Yes, that's right.  The state only charges this special tax for rents payed to the US Government. No other rents get taxed.  The tax exists for no reason other than to get around the limitations on taxing the US Government's property.

If asked, Washington would piously state that, oh, we aren't taking any money from the feds, we are taking it from private entities.  Yes and no.  Yes, I as a private entity, I am paying it.  But, given how I bid for these leases, the state tax clearly comes right out of the Feds hands.  When I bid this project, I figured out what rent I could pay the government, and then backed out how much I would have to pay Washington State and bid the lower sum to the Feds.  In this case, Washington State is very clearly taking money right out of the US Government's pocket.

And for what?  Washington State provides no services or utilities to the campground.  The US Forest Service provides the fire protection, its own law enforcement officers, its own water and sewer systems, and its own roads.  There are no residents on the property, so no one associated with the property is using schools or other services.  And, because of sky-high sales and lodging taxes in Washington (from 10-12.5% of sales for camping), the properties are already contributing a ton to state coffers.

The Good, the Bad, and the Ugly of State Sales Tax Systems

Note that this is the newest in my series of "real-world" small business issues.  Other posts in this series include Buying a Small Business and Working with the Department of Labor

One of the things I did not mention in my series on buying a small business was the notion of complexity.  Our business manages over 175 sites with 500 seasonal employees in 10 states.  I have friends who own businesses that have the same sales, and more profit, from working alone from their home.  As I often tell people, I love what I do, working in recreation and spending most of my time in National and State Parks, but it is overly complex for the money we make.

The one advantage of this is that, despite being a small business, I get to observe business practices in many parts of the country.  And one business-related practice that varies tremendously from state to state is sales taxes.  (By the way, before I bought this business, I was a strong Federalist.  Putting most regulatory power in the states slows government encroachment.  It also limits anti-business regulation, because states know that such unilateral regulation will just chase employment across state lines, as California has found out.  However, having to deal with 10 different tax and regulatory regimes every day is causing me to revisit Federalism a bit).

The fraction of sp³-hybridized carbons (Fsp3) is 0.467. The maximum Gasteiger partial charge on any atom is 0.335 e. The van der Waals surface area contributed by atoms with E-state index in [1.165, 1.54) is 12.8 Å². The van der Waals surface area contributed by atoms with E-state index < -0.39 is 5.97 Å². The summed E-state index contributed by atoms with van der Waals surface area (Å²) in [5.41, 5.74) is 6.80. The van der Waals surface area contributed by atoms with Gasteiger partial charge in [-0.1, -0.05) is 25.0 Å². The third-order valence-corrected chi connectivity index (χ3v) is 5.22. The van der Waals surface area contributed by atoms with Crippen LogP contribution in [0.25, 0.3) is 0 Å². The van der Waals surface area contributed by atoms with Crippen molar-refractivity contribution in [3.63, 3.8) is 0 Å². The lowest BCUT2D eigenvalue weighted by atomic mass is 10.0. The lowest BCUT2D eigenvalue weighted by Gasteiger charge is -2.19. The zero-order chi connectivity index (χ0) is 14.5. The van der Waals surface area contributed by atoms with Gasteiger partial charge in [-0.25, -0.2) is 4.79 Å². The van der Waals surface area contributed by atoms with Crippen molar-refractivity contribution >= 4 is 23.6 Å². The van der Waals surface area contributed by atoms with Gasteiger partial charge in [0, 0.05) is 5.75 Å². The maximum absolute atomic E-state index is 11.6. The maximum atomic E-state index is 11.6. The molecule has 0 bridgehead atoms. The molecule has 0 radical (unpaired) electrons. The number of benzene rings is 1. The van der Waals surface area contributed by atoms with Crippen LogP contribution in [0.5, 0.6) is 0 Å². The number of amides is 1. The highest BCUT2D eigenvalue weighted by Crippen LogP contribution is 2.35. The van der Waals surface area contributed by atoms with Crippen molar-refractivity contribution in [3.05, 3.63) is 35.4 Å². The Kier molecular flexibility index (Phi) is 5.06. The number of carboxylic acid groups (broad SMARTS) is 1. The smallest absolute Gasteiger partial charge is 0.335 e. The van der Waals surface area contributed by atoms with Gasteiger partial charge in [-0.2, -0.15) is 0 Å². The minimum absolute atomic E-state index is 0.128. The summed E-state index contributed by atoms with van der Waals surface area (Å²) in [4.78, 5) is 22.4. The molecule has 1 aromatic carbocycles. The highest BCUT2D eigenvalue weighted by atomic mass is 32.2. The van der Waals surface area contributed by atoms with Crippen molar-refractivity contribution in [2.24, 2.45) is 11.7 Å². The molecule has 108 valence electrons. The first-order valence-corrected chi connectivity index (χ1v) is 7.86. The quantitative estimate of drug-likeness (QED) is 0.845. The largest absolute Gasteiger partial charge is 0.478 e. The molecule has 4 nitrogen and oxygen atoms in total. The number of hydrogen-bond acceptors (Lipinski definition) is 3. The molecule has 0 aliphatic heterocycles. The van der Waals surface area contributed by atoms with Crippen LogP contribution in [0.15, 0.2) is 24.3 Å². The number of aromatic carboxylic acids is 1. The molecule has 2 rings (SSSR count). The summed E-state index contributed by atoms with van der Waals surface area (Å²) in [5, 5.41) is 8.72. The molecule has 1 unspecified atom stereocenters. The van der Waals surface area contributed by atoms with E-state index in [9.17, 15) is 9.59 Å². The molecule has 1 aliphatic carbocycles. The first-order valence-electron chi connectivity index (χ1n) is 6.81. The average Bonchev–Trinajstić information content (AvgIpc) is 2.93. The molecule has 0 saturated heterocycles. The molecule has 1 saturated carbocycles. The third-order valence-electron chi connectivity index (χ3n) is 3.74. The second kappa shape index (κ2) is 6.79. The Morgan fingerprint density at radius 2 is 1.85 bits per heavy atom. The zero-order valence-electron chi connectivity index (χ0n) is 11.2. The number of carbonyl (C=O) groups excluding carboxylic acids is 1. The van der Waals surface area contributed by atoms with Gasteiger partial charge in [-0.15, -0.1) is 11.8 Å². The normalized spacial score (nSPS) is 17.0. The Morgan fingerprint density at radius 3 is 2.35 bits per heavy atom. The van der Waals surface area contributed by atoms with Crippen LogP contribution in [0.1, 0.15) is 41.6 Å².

Anyway, based on this experience, I will dedicate the rest of this post to my observations of the good and bad of state sales tax systems.

Continue reading ‘The Good, the Bad, and the Ugly of State Sales Tax Systems’ »

OMG -- Wash. State Sales Taxes

Just pulled out the new Washington State sales tax forms to do my September taxes. The form is now 8 (dense)pages long! This is really getting out of control. In contrast, the sales tax forms for Florida (which has other problems, but we will talk about those later) fit on one side of a 3x5 card.

Washington is the worst offender I have seen in at adding jillions of new small targeted sales based taxes. They have become even more complicated than California. The basic sales tax rate varies by industry and by location - and I am not talking about just by county or city but by town. Each of something like 350 towns have their own tax rate. Then there are add-on taxes that don't follow any recognized borders, such as convention taxes and transit district taxes. Then there are lodging taxes, that vary by town but also depend on the number of sites we have in a campground, but of course that threshold number of sites changes by town as well. I have spent litterally hours with maps trying to figure out what rate we collect at for each of our locations. The Washington State tax return takes longer to prepare than any 4-5 other returns we have.